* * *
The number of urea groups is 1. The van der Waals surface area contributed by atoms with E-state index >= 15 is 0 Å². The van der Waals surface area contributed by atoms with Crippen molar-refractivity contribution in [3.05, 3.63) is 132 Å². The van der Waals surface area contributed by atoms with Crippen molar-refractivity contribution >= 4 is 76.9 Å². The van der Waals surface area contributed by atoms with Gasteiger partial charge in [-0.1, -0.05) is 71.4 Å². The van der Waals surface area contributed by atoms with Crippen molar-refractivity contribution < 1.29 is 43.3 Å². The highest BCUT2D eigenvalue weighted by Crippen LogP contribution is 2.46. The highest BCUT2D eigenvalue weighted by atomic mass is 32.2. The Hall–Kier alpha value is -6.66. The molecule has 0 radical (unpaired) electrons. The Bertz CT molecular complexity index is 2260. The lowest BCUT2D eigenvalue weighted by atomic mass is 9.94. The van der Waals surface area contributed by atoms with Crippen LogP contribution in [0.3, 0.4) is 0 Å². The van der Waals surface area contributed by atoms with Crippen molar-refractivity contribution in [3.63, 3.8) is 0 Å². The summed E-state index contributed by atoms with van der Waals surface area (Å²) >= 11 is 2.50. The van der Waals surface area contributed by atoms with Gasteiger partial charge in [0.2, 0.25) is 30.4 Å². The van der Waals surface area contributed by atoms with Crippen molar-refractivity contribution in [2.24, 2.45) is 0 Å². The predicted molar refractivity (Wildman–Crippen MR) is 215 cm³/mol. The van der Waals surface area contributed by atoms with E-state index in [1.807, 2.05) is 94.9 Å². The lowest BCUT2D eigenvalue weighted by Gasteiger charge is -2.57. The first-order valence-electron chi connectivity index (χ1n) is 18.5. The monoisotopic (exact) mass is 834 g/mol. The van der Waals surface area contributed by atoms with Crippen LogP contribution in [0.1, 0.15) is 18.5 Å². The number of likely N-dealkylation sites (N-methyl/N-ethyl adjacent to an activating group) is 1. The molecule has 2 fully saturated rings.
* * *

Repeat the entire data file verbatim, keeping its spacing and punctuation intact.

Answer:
The number of urea groups is 1. The van der Waals surface area contributed by atoms with E-state index >= 15 is 0 Å². The van der Waals surface area contributed by atoms with Crippen molar-refractivity contribution in [3.05, 3.63) is 132 Å². The van der Waals surface area contributed by atoms with Crippen molar-refractivity contribution >= 4 is 76.9 Å². The van der Waals surface area contributed by atoms with Gasteiger partial charge in [-0.1, -0.05) is 71.4 Å². The van der Waals surface area contributed by atoms with Crippen molar-refractivity contribution < 1.29 is 43.3 Å². The highest BCUT2D eigenvalue weighted by Crippen LogP contribution is 2.46. The highest BCUT2D eigenvalue weighted by atomic mass is 32.2. The Hall–Kier alpha value is -6.66. The molecule has 0 radical (unpaired) electrons. The Bertz CT molecular complexity index is 2260. The lowest BCUT2D eigenvalue weighted by atomic mass is 9.94. The van der Waals surface area contributed by atoms with Crippen LogP contribution in [0.3, 0.4) is 0 Å². The van der Waals surface area contributed by atoms with Crippen molar-refractivity contribution in [3.63, 3.8) is 0 Å². The summed E-state index contributed by atoms with van der Waals surface area (Å²) >= 11 is 2.50. The van der Waals surface area contributed by atoms with Gasteiger partial charge in [0.2, 0.25) is 30.4 Å². The van der Waals surface area contributed by atoms with Crippen molar-refractivity contribution in [2.24, 2.45) is 0 Å². The predicted molar refractivity (Wildman–Crippen MR) is 215 cm³/mol. The van der Waals surface area contributed by atoms with E-state index in [1.807, 2.05) is 94.9 Å². The lowest BCUT2D eigenvalue weighted by Gasteiger charge is -2.57. The first-order valence-electron chi connectivity index (χ1n) is 18.5. The monoisotopic (exact) mass is 834 g/mol. The van der Waals surface area contributed by atoms with Crippen LogP contribution in [0.1, 0.15) is 18.5 Å². The number of likely N-dealkylation sites (N-methyl/N-ethyl adjacent to an activating group) is 1. The molecule has 2 fully saturated rings.